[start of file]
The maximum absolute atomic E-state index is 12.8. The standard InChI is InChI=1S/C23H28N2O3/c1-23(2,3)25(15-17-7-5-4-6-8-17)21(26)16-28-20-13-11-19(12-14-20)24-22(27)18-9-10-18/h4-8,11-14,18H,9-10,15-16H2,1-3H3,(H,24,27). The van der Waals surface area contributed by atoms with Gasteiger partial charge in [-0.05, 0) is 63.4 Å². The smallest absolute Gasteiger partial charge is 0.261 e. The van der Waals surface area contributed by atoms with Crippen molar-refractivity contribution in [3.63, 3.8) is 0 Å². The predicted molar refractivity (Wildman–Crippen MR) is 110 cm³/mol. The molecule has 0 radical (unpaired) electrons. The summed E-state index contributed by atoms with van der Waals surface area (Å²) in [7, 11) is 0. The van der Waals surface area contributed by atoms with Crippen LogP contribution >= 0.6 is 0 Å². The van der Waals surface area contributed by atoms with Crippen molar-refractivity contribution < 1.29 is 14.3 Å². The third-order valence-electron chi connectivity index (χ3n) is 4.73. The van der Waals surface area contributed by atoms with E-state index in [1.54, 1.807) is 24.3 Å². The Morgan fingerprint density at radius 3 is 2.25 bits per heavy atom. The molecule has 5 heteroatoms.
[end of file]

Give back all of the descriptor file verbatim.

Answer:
The maximum absolute atomic E-state index is 12.8. The standard InChI is InChI=1S/C23H28N2O3/c1-23(2,3)25(15-17-7-5-4-6-8-17)21(26)16-28-20-13-11-19(12-14-20)24-22(27)18-9-10-18/h4-8,11-14,18H,9-10,15-16H2,1-3H3,(H,24,27). The van der Waals surface area contributed by atoms with Gasteiger partial charge in [-0.05, 0) is 63.4 Å². The smallest absolute Gasteiger partial charge is 0.261 e. The van der Waals surface area contributed by atoms with Crippen molar-refractivity contribution in [3.63, 3.8) is 0 Å². The predicted molar refractivity (Wildman–Crippen MR) is 110 cm³/mol. The molecule has 0 radical (unpaired) electrons. The summed E-state index contributed by atoms with van der Waals surface area (Å²) in [7, 11) is 0. The van der Waals surface area contributed by atoms with Crippen LogP contribution >= 0.6 is 0 Å². The van der Waals surface area contributed by atoms with Crippen molar-refractivity contribution < 1.29 is 14.3 Å². The third-order valence-electron chi connectivity index (χ3n) is 4.73. The van der Waals surface area contributed by atoms with E-state index in [1.54, 1.807) is 24.3 Å². The Morgan fingerprint density at radius 3 is 2.25 bits per heavy atom. The molecule has 5 heteroatoms.